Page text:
Rodger Shanahan makes two dubious assertions in his post on the ‘forgotten sex’ in international relations (IR). First, that to be commentating and engaging publicly is to be present in the field of IR, and second, to be visible is to be present in the practice of IR. Both these observations are incorrect.
It is true that, due to the dominance of males in foreign policy and IR, and the gendering of issues such as hard power and violence, women do not appear as prominent. Still, the burden of proof should not fall to women to demonstrate our direct public engagement with the field. A cursory glance at the blogosphere and the Twitterverse should leave no doubt as to the presence of female commentators. Just because our presence is not noted on certain fora, does not mean we are unwilling to engage or, worse still, absent.
There are a number of women who regularly blog, comment, exchange, tweet and debate in IR. Most prominently, these include Australian Prime Minister Julia Gillard, Shadow Minister for Foreign Affairs Julie Bishop, US Secretary of State Hillary Rodham Clinton and former director of Policy Planning for the US State Department and Princeton Professor Anne-Marie Slaughter; Australians bloggers and commenters, Leah Farrell (counter terrorism), Sheryn Lee (Southeast Asian politics), Nina Markovic (national affairs), Trish Jha (politics) and Danielle Chubb (North Korea), to name a few; on TV, Aussie journalists and presenters Leigh Sales, the fiesty Virginia Trioli, and Jenny Brockie; on international screens, the indomitable BBC anchor Zeinab Badawi, and countless others at think tanks, NGOs, academia and in the public service.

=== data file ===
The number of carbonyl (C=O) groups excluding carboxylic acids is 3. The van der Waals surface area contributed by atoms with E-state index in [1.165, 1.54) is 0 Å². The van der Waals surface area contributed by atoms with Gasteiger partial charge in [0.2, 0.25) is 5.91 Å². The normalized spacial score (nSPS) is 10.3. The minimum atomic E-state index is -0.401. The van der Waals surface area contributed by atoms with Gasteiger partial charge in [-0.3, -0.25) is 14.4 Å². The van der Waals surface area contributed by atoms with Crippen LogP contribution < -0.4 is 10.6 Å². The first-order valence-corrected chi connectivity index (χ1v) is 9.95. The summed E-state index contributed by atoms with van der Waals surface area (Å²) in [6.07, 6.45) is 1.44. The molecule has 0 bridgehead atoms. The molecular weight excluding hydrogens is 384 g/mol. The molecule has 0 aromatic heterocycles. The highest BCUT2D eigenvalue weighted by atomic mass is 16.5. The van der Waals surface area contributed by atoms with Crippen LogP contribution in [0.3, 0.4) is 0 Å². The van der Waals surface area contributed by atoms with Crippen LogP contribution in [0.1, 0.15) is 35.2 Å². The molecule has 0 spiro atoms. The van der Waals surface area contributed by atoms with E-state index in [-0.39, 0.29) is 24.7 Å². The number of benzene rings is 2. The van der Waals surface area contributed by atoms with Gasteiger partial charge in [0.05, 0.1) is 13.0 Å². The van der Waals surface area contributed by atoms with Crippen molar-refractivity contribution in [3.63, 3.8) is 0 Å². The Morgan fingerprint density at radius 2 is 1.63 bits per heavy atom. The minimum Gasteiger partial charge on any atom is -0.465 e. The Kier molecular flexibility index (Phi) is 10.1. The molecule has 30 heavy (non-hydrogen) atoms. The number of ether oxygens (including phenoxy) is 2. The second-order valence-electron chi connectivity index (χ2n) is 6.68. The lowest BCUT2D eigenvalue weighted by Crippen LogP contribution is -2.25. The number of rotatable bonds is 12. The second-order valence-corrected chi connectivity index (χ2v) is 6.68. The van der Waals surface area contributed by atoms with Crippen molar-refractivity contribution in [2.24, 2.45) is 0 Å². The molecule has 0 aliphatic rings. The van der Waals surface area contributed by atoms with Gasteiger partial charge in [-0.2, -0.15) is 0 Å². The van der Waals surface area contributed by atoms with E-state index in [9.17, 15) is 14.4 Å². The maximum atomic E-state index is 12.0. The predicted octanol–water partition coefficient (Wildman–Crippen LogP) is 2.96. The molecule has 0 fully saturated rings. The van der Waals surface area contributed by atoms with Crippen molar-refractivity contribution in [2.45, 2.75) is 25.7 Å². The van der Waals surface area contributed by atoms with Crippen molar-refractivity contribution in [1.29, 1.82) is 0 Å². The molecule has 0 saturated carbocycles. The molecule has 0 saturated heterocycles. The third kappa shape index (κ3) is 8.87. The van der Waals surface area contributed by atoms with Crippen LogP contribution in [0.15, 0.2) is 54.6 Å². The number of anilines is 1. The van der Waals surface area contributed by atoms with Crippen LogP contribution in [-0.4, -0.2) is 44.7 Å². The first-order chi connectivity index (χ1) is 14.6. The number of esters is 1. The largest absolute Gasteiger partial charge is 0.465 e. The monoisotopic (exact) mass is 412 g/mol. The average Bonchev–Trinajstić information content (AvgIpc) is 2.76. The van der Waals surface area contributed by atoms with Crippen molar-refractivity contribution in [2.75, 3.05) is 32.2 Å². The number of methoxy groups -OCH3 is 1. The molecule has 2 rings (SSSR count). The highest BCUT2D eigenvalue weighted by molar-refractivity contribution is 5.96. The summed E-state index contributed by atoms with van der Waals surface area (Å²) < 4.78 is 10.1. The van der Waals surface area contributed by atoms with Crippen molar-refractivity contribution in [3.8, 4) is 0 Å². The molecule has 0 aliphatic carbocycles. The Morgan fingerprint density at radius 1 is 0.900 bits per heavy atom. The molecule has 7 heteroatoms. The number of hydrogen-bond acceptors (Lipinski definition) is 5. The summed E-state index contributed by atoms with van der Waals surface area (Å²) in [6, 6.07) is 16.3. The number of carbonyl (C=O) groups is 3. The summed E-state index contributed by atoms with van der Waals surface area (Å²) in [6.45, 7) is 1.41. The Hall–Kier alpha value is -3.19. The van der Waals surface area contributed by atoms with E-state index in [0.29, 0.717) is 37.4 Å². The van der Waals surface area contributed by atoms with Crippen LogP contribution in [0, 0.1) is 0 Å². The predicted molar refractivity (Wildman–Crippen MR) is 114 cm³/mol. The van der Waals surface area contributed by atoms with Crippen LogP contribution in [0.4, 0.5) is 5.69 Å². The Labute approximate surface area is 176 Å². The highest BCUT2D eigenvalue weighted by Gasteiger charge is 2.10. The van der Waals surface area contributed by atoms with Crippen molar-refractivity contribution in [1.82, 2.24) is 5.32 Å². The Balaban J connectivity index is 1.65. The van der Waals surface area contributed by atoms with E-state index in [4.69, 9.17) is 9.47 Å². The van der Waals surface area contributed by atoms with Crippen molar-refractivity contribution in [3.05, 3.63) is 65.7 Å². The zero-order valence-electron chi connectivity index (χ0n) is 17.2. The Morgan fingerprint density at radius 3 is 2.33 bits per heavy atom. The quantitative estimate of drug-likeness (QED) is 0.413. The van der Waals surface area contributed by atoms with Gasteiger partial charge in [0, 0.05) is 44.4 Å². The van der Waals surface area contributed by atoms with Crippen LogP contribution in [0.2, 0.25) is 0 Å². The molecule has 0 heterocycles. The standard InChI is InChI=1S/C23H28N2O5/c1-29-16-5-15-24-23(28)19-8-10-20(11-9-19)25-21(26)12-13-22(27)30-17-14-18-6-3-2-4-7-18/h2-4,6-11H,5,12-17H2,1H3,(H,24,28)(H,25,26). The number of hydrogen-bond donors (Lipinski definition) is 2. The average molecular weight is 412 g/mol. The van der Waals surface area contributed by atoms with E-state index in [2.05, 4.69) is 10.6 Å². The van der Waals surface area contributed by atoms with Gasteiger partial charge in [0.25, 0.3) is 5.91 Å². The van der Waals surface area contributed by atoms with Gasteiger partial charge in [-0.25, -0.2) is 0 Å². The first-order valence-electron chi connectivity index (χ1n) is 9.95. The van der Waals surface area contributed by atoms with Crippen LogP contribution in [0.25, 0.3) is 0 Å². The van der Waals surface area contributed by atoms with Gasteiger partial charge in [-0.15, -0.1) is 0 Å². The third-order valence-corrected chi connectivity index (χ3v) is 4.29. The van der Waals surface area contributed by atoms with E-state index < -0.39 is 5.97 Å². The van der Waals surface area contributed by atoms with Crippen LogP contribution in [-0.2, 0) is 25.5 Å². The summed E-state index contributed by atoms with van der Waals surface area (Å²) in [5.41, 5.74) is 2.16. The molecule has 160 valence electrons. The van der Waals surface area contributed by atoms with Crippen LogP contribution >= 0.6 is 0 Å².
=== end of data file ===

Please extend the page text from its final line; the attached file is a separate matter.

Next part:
However, it is more than not looking in the right places to find women. There is a latent issue of discrimination in IR. My blogosphere colleague, Caitlin Fitzgerald, raises the point that our absence can be explained, in part, by the ‘old boys’ feel of foreign policy circles (also, h/t Matthew Hill) which can either be offputting for women or bar involvement. Particularly, in the subfields of international security and defence, this issue persists, and requires serious redress.
Second is Shanahan’s conceptualisation of female participation in the international relations realm. In Shanahan’s view, events such as the Arab Spring have appeared to be a largely male affair. There were countless numbers of women working to achieve change in Arab states. It’s not about looking for as many Amazonian women as you can wielding AK-47s, rolling around in pickup trucks, getting their rebel-ution on. It’s not about taking up a male image of a ruthless, bloodthirsty autocrat that qualifies women as being present. It’s Shanahan’s narrow conceptualisation of “International Relations Woman” and his parameters of reference that merely serve to highlight his idea of their absence.
The point is, we are out there, we are participating, we are commenting, we are engaging publicly but we aren’t always doing it on Shanahan’s terms. As the field of international relations continues to evolve, so too will the markers of presence and participation. So, next time you have something to say about this, Rodger, come and write on my blog. Not the other way around.